Molly Edmonds: We could.

Cristen Conger: So today, like Sarah requested, we're going to talk about if women and men indeed cook differently. And also, dig into why it is that head chefs are often men. Why are restaurant kitchens often dominated by men? Because like she points out, women are traditionally the cooks. We've been cooking for people since we started cooking food as people.

Molly Edmonds: Yeah, hunter-gatherers. Who stayed home and cooked the food?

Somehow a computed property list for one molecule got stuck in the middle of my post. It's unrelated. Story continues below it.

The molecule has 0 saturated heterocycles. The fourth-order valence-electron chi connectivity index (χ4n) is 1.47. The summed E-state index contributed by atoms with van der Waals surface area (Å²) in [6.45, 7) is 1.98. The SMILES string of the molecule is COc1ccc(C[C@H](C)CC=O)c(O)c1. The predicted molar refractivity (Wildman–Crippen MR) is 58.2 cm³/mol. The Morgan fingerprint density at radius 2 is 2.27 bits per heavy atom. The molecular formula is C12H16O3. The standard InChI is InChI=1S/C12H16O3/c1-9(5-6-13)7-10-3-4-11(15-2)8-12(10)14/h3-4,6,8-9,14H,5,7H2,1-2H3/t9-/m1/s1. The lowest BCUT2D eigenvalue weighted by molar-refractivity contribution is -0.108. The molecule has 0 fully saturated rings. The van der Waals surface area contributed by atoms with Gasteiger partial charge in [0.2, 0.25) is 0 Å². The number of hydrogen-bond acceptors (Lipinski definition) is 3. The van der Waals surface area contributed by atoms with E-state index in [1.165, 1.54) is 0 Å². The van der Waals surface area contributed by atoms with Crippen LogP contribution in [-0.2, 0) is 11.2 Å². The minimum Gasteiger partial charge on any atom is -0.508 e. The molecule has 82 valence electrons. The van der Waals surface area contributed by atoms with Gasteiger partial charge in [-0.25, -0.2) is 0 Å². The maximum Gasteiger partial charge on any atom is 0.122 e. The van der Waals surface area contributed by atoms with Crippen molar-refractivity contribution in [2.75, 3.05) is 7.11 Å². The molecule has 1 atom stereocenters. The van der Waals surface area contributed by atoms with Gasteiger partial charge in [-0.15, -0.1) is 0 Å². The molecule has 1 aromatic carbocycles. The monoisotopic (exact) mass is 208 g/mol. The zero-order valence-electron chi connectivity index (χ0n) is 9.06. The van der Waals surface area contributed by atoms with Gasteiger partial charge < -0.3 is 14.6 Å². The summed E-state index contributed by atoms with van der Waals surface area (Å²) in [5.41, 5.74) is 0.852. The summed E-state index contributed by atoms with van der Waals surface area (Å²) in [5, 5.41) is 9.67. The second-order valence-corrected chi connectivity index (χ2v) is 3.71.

Cristen Conger: We did. So with no further ado, Molly, let's get into this. And let's start at the top. Let's start with the executive chefs and work our way from the restaurant kitchen to the home kitchen, because it's all going to come back there. So I found this article from New York magazine interviewing seen prominent women chefs in New York about this very issue. And they confirm the fact that, as a woman chef not are they among a very small minority, but they also encounter different issues such as mailmen coming into the room and looking for someone else to hand the mail to because a woman couldn't be the head chef. They have a lot of trouble getting financial backing because financiers are more hesitant to give money to women chefs. And they also discuss this issue of whether or not men and women cook differently.